Fury learns the truth about the Skrulls when “Coulson” is revealed to be one. Mendelson also plays Talos disguised as Agent Keller. He keeps an eye on Fury when he learns about “Vers” location. “Vers” obtaining street clothes and a motorcycle would’ve been so much more cringy if they kept the alternate version of the scene. Fury & “Vers” connect at a bar where they make sure they aren’t Skrulls. He helps her find the Project Pegasus S.H.I.E.L.D. base that Lawson worked at. The sequence mostly amounts to Fury gaining clearance and “Vers” learning about Lawson through files. It’s also where Goose the cat makes an appearance. Although originally a new comic book creation named Chewie, the name Goose was chosen as a Top Gun reference. Goose is easily the best thing about the movie until the ending that I’ll get to eventually. Talos attacks Fury as Keller when the latter contacts the disguised S.H.I.E.L.D. agents. At least Coulson is trustworthy when he lets “Vers” & Fury pass. They commandeer a Quinjet that “Vers” flies along with a stowaway Goose. They arrive at the house of the only other person who keeps popping up in her flashbacks.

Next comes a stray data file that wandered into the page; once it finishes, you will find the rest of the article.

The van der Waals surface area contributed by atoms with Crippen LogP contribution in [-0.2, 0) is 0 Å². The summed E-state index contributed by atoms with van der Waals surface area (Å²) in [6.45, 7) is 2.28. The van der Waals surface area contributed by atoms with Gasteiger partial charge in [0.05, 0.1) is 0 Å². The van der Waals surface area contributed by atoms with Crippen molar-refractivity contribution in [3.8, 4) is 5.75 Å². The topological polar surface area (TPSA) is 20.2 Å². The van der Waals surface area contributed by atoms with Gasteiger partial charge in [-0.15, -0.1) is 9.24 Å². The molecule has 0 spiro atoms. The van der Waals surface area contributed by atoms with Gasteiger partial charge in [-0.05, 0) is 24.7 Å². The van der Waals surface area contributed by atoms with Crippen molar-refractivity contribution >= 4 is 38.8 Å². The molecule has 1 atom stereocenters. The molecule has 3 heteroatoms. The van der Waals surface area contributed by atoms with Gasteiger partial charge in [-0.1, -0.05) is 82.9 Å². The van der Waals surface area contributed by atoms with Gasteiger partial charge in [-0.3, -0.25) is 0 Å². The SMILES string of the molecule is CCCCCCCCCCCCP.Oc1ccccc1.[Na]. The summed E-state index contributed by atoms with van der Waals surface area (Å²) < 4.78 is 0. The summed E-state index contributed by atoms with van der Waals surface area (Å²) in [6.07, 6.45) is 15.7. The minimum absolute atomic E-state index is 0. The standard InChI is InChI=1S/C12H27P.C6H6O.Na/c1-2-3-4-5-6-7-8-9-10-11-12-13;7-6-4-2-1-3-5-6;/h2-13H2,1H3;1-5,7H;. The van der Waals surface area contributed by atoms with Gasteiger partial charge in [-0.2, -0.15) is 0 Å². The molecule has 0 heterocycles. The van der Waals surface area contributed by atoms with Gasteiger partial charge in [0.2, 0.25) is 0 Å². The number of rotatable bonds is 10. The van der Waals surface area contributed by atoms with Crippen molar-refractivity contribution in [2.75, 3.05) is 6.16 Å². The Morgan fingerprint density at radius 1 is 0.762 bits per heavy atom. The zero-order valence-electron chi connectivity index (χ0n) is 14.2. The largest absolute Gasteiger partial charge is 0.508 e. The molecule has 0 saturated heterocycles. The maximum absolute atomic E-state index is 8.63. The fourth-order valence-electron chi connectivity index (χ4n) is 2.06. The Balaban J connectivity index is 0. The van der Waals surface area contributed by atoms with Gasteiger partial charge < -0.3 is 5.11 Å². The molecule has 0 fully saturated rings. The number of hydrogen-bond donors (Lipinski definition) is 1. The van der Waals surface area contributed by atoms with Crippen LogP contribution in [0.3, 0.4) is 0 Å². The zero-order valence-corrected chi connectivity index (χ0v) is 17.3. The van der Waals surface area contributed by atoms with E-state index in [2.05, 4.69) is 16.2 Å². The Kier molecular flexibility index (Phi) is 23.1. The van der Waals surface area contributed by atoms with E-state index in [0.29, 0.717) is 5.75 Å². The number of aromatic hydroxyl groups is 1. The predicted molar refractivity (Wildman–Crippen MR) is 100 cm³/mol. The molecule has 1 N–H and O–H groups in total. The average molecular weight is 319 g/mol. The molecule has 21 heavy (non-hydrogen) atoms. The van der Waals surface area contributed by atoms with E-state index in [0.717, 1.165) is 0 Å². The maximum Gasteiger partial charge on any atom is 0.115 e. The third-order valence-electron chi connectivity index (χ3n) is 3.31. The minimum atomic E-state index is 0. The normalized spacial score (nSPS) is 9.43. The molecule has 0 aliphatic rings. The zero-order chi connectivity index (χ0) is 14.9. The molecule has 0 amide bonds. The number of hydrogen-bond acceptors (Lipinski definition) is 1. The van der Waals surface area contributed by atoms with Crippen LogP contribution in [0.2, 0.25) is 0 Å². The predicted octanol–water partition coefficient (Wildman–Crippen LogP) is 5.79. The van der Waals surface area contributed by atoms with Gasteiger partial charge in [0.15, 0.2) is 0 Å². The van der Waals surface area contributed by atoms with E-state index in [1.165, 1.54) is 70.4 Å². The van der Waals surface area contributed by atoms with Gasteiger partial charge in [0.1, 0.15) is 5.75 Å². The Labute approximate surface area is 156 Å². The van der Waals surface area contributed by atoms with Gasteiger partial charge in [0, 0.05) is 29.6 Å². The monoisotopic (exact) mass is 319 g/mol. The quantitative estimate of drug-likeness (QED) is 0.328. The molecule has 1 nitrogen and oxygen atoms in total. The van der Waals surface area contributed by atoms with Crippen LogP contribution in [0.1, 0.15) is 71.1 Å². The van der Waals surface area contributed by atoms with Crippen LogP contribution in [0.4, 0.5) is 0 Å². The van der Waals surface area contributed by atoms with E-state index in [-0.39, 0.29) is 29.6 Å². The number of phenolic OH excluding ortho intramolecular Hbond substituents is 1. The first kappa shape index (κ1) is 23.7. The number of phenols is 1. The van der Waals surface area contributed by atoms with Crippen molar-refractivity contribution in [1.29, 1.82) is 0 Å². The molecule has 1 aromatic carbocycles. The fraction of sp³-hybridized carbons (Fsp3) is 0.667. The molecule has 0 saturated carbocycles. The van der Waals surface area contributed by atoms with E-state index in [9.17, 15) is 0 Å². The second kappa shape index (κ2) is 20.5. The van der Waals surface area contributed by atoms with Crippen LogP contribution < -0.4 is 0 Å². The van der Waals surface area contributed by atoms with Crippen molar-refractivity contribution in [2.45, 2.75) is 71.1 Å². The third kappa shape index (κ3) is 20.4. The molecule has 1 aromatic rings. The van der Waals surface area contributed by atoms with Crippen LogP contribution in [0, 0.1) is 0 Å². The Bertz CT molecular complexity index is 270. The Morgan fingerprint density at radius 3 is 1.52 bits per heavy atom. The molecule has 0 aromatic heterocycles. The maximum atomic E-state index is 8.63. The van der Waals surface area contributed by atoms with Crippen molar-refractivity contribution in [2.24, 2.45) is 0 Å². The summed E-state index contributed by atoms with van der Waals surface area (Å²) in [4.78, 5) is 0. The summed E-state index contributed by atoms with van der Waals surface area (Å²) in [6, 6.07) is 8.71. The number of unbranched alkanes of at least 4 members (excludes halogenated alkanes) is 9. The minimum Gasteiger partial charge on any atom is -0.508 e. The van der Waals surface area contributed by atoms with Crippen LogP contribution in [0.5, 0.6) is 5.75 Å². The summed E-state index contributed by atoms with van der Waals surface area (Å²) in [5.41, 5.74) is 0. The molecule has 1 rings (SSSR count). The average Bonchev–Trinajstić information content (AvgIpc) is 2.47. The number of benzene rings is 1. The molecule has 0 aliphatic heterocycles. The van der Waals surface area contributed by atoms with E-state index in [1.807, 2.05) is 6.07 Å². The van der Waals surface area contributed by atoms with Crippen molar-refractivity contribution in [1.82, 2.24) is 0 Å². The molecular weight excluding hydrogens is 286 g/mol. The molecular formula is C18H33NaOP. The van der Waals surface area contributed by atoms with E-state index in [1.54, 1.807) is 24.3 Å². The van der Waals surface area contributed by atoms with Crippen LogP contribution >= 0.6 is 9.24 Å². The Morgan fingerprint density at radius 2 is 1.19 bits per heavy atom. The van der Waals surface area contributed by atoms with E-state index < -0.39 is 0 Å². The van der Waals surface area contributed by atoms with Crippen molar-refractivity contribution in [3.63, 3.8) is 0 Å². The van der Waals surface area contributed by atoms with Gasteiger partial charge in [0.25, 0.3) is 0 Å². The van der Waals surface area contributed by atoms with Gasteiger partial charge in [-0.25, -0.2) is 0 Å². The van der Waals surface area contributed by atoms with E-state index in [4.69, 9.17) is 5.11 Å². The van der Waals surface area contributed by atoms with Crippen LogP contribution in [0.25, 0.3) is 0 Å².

Maria Rambeau is the mother of Monica Rambeau who uses her daughter’s superhero call sign “Photon.” Lashana Lynch was recast as Maria after the previous actress left. Let’s just say she’s acting a lot harder than Larson in most scenes where she discovers her best friend is alive. Although really it’s child actress Akira Akbar who won me over more. Even though Monica is only there to use Auntie Carol’s nickname Lt. Trouble and to provide more exposition about her past. Unlike her comic counterpart who really became the second Captain Marvel. I’ll admit the only scene with Larson I thought was funny was her thinking a neighbor was a Skrull, but it’s immediately followed by the most insulting decision in the movie. Skrull Talos arrives wearing a suit jacket and sipping from a fast food cup in order to strike a deal with “Vers.” It’s cringy, but Goose being referred to as a Flerken at least made up for it. Until Carol remembers her entire past an hour into the movie. Her powers resulted from her crashing a plane with Mar-Vell carrying her lightspeed engine.